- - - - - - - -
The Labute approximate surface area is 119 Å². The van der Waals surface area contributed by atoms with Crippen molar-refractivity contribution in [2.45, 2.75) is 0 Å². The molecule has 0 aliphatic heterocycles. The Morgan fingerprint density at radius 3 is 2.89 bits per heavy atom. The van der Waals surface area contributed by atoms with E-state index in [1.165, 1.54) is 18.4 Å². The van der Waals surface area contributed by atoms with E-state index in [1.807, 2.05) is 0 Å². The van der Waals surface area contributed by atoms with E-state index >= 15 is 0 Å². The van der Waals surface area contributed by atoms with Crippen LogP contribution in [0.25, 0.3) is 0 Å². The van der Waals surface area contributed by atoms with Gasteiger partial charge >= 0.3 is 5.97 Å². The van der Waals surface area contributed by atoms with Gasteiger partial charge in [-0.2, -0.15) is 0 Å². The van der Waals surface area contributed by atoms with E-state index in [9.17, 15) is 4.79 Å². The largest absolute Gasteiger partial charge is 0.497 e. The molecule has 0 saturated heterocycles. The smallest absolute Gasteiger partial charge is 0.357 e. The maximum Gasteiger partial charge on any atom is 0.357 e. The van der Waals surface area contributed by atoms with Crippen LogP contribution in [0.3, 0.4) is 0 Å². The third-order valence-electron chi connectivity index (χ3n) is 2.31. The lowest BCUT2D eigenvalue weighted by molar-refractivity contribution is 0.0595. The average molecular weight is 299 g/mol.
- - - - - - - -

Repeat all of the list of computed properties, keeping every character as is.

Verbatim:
The Labute approximate surface area is 119 Å². The van der Waals surface area contributed by atoms with Crippen molar-refractivity contribution in [2.45, 2.75) is 0 Å². The molecule has 0 aliphatic heterocycles. The Morgan fingerprint density at radius 3 is 2.89 bits per heavy atom. The van der Waals surface area contributed by atoms with E-state index in [1.165, 1.54) is 18.4 Å². The van der Waals surface area contributed by atoms with E-state index in [1.807, 2.05) is 0 Å². The van der Waals surface area contributed by atoms with E-state index >= 15 is 0 Å². The van der Waals surface area contributed by atoms with Crippen LogP contribution in [0.25, 0.3) is 0 Å². The van der Waals surface area contributed by atoms with Gasteiger partial charge >= 0.3 is 5.97 Å². The van der Waals surface area contributed by atoms with Gasteiger partial charge in [-0.2, -0.15) is 0 Å². The van der Waals surface area contributed by atoms with E-state index in [9.17, 15) is 4.79 Å². The largest absolute Gasteiger partial charge is 0.497 e. The molecule has 0 saturated heterocycles. The smallest absolute Gasteiger partial charge is 0.357 e. The maximum Gasteiger partial charge on any atom is 0.357 e. The van der Waals surface area contributed by atoms with Crippen LogP contribution in [0.3, 0.4) is 0 Å². The third-order valence-electron chi connectivity index (χ3n) is 2.31. The lowest BCUT2D eigenvalue weighted by molar-refractivity contribution is 0.0595. The average molecular weight is 299 g/mol.